By Stacy Gorkoff

The ability to detect ATM cash-out attacks as they are unfolding—not after the damage is done—continues to be a priority for IT operations and payments security teams.

In today’s complex and ever-changing threat environment there remains no “silver bullet” that provides financial institutions blanket protection from fraud. In fact, according to the 2018 True Cost of Fraud study, published by LexisNexis Risk Solutions, every dollar of fraud now costs banks and credit unions roughly $2.92 in associated costs, a 9.3 per cent increase over 2017.

Early warning fraud detection is becoming more challenging due to:

  • High-risk visibility gaps. Many of today’s advanced persistent threats are designed to fly under the radar of traditional single-point monitoring payment fraud defences or bypass back-end fraud management systems entirely;
  • Increasing logical attack complexity and evolving criminal methodologies. New payments system vulnerabilities are being exploited through a combination of specially crafted malware, social engineering, siphoning and coordinated attacks; and
  • Increasing infrastructure costs and resources. Many small to medium-sized financial institutions often have less sophisticated cybersecurity controls, fewer resources and smaller budgets, but face more third-party vendor liabilities.

Evolving fraud prevention requirements
Cash-out schemes that involve multiple attack vectors over a very large attack surface continue to happen, despite the high level of security implemented within many PCI DSS-certified environments. Here are several high-profile examples.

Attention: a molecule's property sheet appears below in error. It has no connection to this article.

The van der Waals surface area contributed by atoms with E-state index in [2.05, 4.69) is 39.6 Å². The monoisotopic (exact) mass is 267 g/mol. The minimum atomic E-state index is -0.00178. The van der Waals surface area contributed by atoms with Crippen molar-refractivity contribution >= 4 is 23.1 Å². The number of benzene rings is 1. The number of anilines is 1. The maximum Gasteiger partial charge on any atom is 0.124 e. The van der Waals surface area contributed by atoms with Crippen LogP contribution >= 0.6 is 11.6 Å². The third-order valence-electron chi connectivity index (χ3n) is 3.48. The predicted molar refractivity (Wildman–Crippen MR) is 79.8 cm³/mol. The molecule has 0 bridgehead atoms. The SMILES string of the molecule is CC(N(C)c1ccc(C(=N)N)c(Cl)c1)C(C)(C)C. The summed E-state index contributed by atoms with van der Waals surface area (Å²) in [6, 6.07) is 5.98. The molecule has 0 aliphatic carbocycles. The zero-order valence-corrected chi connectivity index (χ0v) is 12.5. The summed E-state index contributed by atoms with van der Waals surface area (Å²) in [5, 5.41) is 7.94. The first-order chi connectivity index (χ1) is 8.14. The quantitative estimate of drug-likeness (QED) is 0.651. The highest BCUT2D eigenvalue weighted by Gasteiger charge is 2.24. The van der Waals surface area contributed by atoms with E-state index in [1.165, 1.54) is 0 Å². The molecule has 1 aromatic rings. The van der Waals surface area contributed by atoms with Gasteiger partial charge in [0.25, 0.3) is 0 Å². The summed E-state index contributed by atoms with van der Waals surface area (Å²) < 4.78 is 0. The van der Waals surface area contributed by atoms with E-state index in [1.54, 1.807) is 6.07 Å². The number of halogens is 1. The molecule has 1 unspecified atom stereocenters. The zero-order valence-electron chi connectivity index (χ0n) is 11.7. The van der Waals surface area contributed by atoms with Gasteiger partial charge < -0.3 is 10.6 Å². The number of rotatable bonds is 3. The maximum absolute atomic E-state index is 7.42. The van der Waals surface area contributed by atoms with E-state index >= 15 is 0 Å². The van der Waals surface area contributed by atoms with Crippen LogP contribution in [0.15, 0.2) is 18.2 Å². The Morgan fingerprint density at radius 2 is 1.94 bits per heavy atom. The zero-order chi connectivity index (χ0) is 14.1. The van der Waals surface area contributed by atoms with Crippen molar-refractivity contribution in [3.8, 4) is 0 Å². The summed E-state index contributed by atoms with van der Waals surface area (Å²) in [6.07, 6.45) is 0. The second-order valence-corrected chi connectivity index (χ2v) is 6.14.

May 2018. The Central Bank of Mexico announced that hackers had stolen as much as USD $15 million from five companies by tapping into bank payment systems and performing numerous fraudulent transactions, including cash withdrawals.

August 2018. The Federal Bureau of Investigation (FBI) issued warning of a global ATM cash-out scheme. Within days of that alert, India’s Cosmos Cooperative Bank was attacked. Cybercriminals installed malware on the bank’s debit card payment system, access card information, remove fraud controls, such as maximum withdrawal amounts, and exploit unlimited network access via fake or proxy servers. Criminals made off with over USD $13.5 million, using cloned cards to orchestrate 12,000 ATM transactions over a two-day weekend across 28 countries including Canada, Hong Kong and India.

October 2018. The United States Computer Emergency Readiness Team issued a joint Technical Advisory from the Department of Homeland Security, the FBI and the U.S. Treasury warning banks about the ATM cash-out scheme called “FASTCash”. In this attack, very specific financial request and response messages, for example ISO 8583, were targeted and fraudulent transactions went under the radar as traditional monitoring does not detect these kinds of attacks. This attack was also conducted across borders so that in-country controls were bypassed.

January 10, 2019. Visa issued an advisory to U.S. payment card issuers, advising them to be on alert for suspected ATM cash-out fraud schemes. Card issuers have been asked to increase their monitoring of ATM traffic and report any suspicious activity, especially ATM withdrawals involving prepaid cards.

May 2019. Dutch Bangla Bank Limited (DBBL), a local Bangladeshi Bank, was hit with a USD $3 million ATM cash-out attack when a Russian hacker group installed malware on one of the bank’s switches, thereby creating a proxy switch that went undetected for months. The malware was only uncovered after Visa tried to settle payment transactions with DBBL. By routing transactions through the proxy switch, hackers were able to withdraw funds from ATMs located in Cyprus, Russia and Ukraine without the bank ever knowing.